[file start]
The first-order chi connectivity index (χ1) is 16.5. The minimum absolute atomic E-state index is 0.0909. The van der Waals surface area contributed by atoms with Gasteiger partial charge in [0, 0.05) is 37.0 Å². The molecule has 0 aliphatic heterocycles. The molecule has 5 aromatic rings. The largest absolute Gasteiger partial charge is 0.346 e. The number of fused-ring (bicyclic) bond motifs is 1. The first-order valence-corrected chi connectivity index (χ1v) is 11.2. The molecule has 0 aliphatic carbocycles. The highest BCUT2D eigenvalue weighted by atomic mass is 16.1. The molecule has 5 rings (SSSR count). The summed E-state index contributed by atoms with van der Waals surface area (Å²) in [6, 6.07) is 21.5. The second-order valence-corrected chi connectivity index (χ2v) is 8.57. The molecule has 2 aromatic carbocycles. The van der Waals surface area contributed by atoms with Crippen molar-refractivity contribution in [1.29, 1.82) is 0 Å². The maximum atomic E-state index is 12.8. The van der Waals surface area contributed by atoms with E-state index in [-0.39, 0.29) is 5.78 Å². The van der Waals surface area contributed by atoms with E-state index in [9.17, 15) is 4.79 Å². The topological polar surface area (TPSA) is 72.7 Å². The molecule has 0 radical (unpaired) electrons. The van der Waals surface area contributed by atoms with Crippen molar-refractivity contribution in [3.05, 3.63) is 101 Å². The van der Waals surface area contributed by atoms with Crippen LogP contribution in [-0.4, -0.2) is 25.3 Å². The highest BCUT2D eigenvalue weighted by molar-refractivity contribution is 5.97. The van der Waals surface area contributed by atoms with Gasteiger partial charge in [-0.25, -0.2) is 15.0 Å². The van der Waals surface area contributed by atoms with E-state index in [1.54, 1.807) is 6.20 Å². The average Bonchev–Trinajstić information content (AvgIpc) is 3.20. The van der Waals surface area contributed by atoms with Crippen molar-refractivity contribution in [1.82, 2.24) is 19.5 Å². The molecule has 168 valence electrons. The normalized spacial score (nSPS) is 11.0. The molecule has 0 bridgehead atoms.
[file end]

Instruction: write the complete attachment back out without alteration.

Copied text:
The first-order chi connectivity index (χ1) is 16.5. The minimum absolute atomic E-state index is 0.0909. The van der Waals surface area contributed by atoms with Gasteiger partial charge in [0, 0.05) is 37.0 Å². The molecule has 0 aliphatic heterocycles. The molecule has 5 aromatic rings. The largest absolute Gasteiger partial charge is 0.346 e. The number of fused-ring (bicyclic) bond motifs is 1. The first-order valence-corrected chi connectivity index (χ1v) is 11.2. The molecule has 0 aliphatic carbocycles. The highest BCUT2D eigenvalue weighted by atomic mass is 16.1. The molecule has 5 rings (SSSR count). The summed E-state index contributed by atoms with van der Waals surface area (Å²) in [6, 6.07) is 21.5. The second-order valence-corrected chi connectivity index (χ2v) is 8.57. The molecule has 2 aromatic carbocycles. The van der Waals surface area contributed by atoms with Crippen molar-refractivity contribution in [1.29, 1.82) is 0 Å². The maximum atomic E-state index is 12.8. The van der Waals surface area contributed by atoms with E-state index in [-0.39, 0.29) is 5.78 Å². The van der Waals surface area contributed by atoms with E-state index in [9.17, 15) is 4.79 Å². The topological polar surface area (TPSA) is 72.7 Å². The molecule has 0 radical (unpaired) electrons. The van der Waals surface area contributed by atoms with Crippen molar-refractivity contribution in [3.05, 3.63) is 101 Å². The van der Waals surface area contributed by atoms with Crippen LogP contribution in [-0.4, -0.2) is 25.3 Å². The highest BCUT2D eigenvalue weighted by molar-refractivity contribution is 5.97. The van der Waals surface area contributed by atoms with Gasteiger partial charge in [-0.25, -0.2) is 15.0 Å². The van der Waals surface area contributed by atoms with E-state index in [1.54, 1.807) is 6.20 Å². The average Bonchev–Trinajstić information content (AvgIpc) is 3.20. The van der Waals surface area contributed by atoms with Crippen molar-refractivity contribution in [1.82, 2.24) is 19.5 Å². The molecule has 168 valence electrons. The normalized spacial score (nSPS) is 11.0. The molecule has 0 bridgehead atoms.